Minnesota Probate Law | Second marriages, Surviving spouse, and Children

Minnesota Probate LawIn many Minnesota probate consultations that my office handles, there are often instances when a person who has died leaves behind many different people who may have a legal interest in that person’s estate.

People Who Have an Interest in the Deceased Person’s Probate Estate?

Common persons you may have an interesting deceased person’s estate, whether they had a Will or died without a will, are:  a surviving spouse, children, heirs, distributees, grantors, grantees, and other interested parties (creditors).

Furthermore, a common situation is when the person who died had children from a prior marriage but was remarried. Other times, the person may have been estranged from her spouse for multiple years but never divorced the person. These situations can create complicated issues with the deceased person’s probate administration. Often times, the result can be unfair to the surviving beneficiaries.

The major problem with surviving spouses and second marriages is that, if the person did not have a Will, and sometimes even if they did have a Will, the surviving spouse and second marriages is that the surviving spouse is entitled to benefits above and beyond what anyone else may receive. These estate benefits can include right to a portion of the deceased person’s homestead and what is called elective share of the probate estate.

Elective share of the probate estate

An elective share of the surviving spouse in addition to other benefits that the surviving spouse may receive, is based largely on the number of years in which the couple was married. Minnesota law is cited below for reference:

524.2-202 ELECTIVE SHARE.

(a) Elective share amount. The surviving spouse of a decedent who dies domiciled in this state has a right of election, under the limitations and conditions stated in this part, to take an elective-share amount equal to the value of the elective-share percentage of the augmented estate, determined by the length of time the spouse and the decedent were married to each other, in accordance with the following schedule:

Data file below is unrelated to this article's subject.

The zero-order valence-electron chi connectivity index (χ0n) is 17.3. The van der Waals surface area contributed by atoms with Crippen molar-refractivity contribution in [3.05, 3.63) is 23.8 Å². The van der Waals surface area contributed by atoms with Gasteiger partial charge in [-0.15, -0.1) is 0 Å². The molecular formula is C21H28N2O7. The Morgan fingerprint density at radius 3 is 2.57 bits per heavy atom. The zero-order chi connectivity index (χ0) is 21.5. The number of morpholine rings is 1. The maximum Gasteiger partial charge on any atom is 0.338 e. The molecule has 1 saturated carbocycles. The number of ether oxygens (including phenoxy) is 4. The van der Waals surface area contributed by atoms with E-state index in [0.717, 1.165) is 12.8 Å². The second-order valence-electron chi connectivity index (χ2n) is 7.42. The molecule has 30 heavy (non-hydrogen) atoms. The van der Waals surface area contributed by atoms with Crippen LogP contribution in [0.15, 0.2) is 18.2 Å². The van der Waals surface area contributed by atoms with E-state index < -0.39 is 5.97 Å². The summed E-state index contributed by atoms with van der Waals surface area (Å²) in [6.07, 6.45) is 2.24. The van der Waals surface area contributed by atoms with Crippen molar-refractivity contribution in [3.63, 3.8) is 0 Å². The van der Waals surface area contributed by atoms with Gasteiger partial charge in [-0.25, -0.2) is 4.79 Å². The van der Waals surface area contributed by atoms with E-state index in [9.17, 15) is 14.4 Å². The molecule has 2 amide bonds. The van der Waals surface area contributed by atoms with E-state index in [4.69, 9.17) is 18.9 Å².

If the decedent and the spouse were married to each other: The elective-share percentage is:
Less than one year Supplemental amount only
One year but less than two years Three percent of the augmented estate
Two years but less than three years Six percent of the augmented estate
Three years but less than four years Nine percent of the augmented estate
Four years but less than five years 12 percent of the augmented estate
Five years but less than six years 15 percent of the augmented estate
Six years but less than seven years 18 percent of the augmented estate
Seven years but less than eight years 21 percent of the augmented estate
Eight years but less than nine years 24 percent of the augmented estate
Nine years but less than ten years 27 percent of the augmented estate
Ten years but less than 11 years 30 percent of the augmented estate
11 years but less than 12 years 34 percent of the augmented estate
12 years but less than 13 years 38 percent of the augmented estate
13 years but less than 14 years 42 percent of the augmented estate
14 years but less than 15 years 46 percent of the augmented estate
15 years or more 50 percent of the augmented estate

(b) Supplemental elective-share amount. If the sum of the amounts described in sections 524.2-207,524.2-209, paragraph (a), clause (1), and that part of the elective-share amount payable from the decedent’s probate estate and nonprobate transfers to others under section 524.2-209, paragraphs (b) and (c), is less than $50,000, the surviving spouse is entitled to a supplemental elective-share amount equal to $50,000, minus the sum of the amounts described in those sections. The supplemental elective-share amount is payable from the decedent’s probate estate and from recipients of the decedent’s nonprobate transfers to others in the order of priority set forth in section 524.2-209, paragraphs (b) and (c).

(c) Effect of election on statutory benefits. If the right of election is exercised by or on behalf of the surviving spouse, the surviving spouse’s homestead rights and other allowances under sections 524.2-402,524.2-403 and 524.2-404, if any, are not charged against but are in addition to the elective-share and supplemental elective-share amounts.

(d) Nondomiciliary. The right, if any, of the surviving spouse of a decedent who dies domiciled outside this state to take an elective share in property in this state is governed by the law of the decedent’s domicile at death.

Children and Heirs of the deceased person

The heirs of a deceased person are often upset to find out that a second spouse, who is the surviving spouse, will receive significant benefits from the estate. This is true even if the surviving spouse may have been estranged from the deceased person and the deceased person may have even contemplated divorce.

There are some exceptions to this rule, as there always is, and a qualified probate attorney should be consulted if you have questions.

Surviving Spouses, Probate in Minnesota

If you have specific questions about a deceased person’s estate, whether yours a surviving spouse or a child of a deceased person, please contact the probate attorneys and lawyers at Flanders Law Firm LLC to discuss your specific situation.  Another good resource is the Minnesota attorney general.

There may be a remedy that you are unaware of or had not considered. The firm offers free consultations to all potential clients. Call the law firm at 612-424-0398.

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